Published on Fearless and Loathing.
It was April and raining, and I was alone in the third row of Cleveland’s cavernous Masonic Auditorium. Well, not exactly alone. It seemed like half of Oberlin was there, but I wasn’t sitting next to any of them. I hadn’t managed to find a ticket-buying buddy back in January when they went on sale, so there I was, third row and alone but not alone, hoping Sufjan Stevens would include me in some transcendent constellation of humanity.
I thought he might be going for the plain and simple feel of his new album Carrie & Lowell, which has been widely praised for its bare-bones instrumentation, gutting and personal lyrics, and intimacy. However, no matter how hard I tried to find it, there was little of that intimacy between myself and the people on stage in the elaborately choreographed, cued, and layered spectacle. So much for third row.
Stevens himself shattered cliché with his songwriting, spinning faded images from a spattering of words in a soft, slightly off-key but evocative falsetto croon. Hissing synthesizer and rumbling bass added a new dimension to some songs that on the album were fragile guitar skeletons, such as “All Of Me Wants All Of You” and “Should Have Known Better.” Long, tall video screens shaped like church windows displayed pastel projections and grainy home movies of Stevens’s childhood behind the musicians.
“Drawn to the Blood” lost none of its emotional punch with the addition of more volume, more texture, and a vaguely detuned piano welling up under the finale, rolling like sweet bells jangled. “Carrie & Lowell,” in its tenuous but lush optimism, sounded more like “Chicago” than the bright, blocky rendition of “Chicago” he played later. The energetic treatment jarred sometimes, as in “Fourth of July.” When sung over rollicking drums and full electric guitar power, the mantra of “We’re all gonna die” sounded too blasé.
“No Shade in the Shadow of the Cross” followed “Fourth of July,” with just Stevens and band member Dawn Landis on stage standing behind microphones, and I’m glad they did nothing to that. Sweet and straightforward, it found the loose thread in the audience and pulled it until most of us were falling apart.
After playing most of Carrie & Lowell out of order, he took a detour through some older cuts. “The Owl and the Tanager,” hypnotic and dark in piano and solo voice for its first minutes, flew into a wash of cymbals which came on, raged and rattled, and died down as quickly as a summer storm. Some of his Seven Swans selections, like “In the Devil’s Territory” and “Sister,” might have been more on target with a little less bombast.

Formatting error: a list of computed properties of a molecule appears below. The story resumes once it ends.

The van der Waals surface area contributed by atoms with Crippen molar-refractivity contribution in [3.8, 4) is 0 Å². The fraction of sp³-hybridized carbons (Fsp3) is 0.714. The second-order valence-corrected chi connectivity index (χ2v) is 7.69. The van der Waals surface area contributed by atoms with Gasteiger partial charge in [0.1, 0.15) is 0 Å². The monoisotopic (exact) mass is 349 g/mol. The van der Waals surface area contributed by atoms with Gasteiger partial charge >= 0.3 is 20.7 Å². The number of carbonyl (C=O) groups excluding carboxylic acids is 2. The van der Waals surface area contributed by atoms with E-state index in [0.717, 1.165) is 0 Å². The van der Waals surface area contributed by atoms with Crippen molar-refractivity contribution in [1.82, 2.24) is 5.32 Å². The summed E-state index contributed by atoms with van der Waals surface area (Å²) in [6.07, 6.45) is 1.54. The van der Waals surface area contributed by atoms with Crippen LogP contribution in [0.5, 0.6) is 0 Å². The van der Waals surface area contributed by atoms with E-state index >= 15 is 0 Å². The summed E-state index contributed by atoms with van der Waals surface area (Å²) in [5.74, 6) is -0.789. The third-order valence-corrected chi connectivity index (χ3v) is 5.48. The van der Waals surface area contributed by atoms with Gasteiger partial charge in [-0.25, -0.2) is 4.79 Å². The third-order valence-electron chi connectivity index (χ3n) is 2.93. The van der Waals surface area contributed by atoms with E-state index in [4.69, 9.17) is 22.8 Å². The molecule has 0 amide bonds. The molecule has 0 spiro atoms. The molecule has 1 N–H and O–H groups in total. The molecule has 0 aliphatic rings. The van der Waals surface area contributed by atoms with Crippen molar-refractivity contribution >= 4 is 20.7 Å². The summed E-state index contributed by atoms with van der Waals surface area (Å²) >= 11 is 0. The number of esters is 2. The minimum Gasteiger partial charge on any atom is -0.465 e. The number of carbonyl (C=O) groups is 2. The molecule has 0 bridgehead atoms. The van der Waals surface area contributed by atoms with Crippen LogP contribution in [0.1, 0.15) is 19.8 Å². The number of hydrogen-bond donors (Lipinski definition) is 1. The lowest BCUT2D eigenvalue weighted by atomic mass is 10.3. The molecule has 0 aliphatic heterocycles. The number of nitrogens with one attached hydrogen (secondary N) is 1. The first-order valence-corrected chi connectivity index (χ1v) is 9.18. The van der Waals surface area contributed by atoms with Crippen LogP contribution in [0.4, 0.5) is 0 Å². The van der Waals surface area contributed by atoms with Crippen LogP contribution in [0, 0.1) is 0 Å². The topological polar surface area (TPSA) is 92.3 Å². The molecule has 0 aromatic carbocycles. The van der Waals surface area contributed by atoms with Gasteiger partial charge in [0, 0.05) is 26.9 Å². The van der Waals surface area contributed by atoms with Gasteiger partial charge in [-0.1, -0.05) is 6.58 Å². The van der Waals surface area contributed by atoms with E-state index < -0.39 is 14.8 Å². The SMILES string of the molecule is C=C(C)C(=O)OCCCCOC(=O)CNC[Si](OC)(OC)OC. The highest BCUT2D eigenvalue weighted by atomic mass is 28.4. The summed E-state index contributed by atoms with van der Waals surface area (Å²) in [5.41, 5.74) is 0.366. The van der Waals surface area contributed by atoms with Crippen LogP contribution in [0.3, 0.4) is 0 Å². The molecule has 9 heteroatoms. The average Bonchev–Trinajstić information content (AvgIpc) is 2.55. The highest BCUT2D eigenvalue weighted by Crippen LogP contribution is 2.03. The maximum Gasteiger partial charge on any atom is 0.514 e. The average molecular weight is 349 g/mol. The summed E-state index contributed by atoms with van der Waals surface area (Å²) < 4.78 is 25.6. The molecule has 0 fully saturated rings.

More worrisome was “Blue Bucket of Gold.” It closes the album with a deep but soft howl of guitar and strings that in the live show was a high-octane, burning and flashing vortex of pounding drums and screaming instruments. The wall of video screens blinked on and off in lurid color and blinding white while mirrored balls sent little pops of light into my eyes so quickly that I had to shut them for the rest of the song. I hope no one in the audience was prone to seizures.
After a hauntingly reverberating “Concerning the UFO Sighting Near Highland, Illinois” and an overstuffed “The Dress Looks Nice on You,” the show ended with “Chicago.” I got up and joined the small crowd of Obies dancing and singing “All things go, all things go,” at the back of the floor level, and found more connection than I could have imagined — albeit with the other people experiencing it with me, not with the man on stage, who may as well have been behind glass.
I walked out feeling cheated and angry at myself for feeling cheated. Everything had gone right: the visuals had been beautiful, his banter about dead skin cells was poignant; his wispy voice should have been able to shine through the haze for more than a few brief moments. Yet I was left cold. How did this happen? I’m still trying to figure it out, and wondering if I was the only one in the audience who felt that way.
Those seeking a more personal experience would do well to check out opener Cold Specks, Somali-Canadian doom soul songstress Ladan Hussein. She softly twisted back and forth behind her mic, darkly musing in a seething alto about decapitating her lover in his sleep on top of booming drums and clean, cold guitar. She slid out from behind her mic to sing a cappella, working the protest chants of “Hands up, don’t shoot, I can’t breathe” into the end of her final song. The audience was almost entirely united in silence, leaning forward to pick up on every word. Hers is the kind of voice that could shout from the rafters, but you’d think it was singing to you and you alone.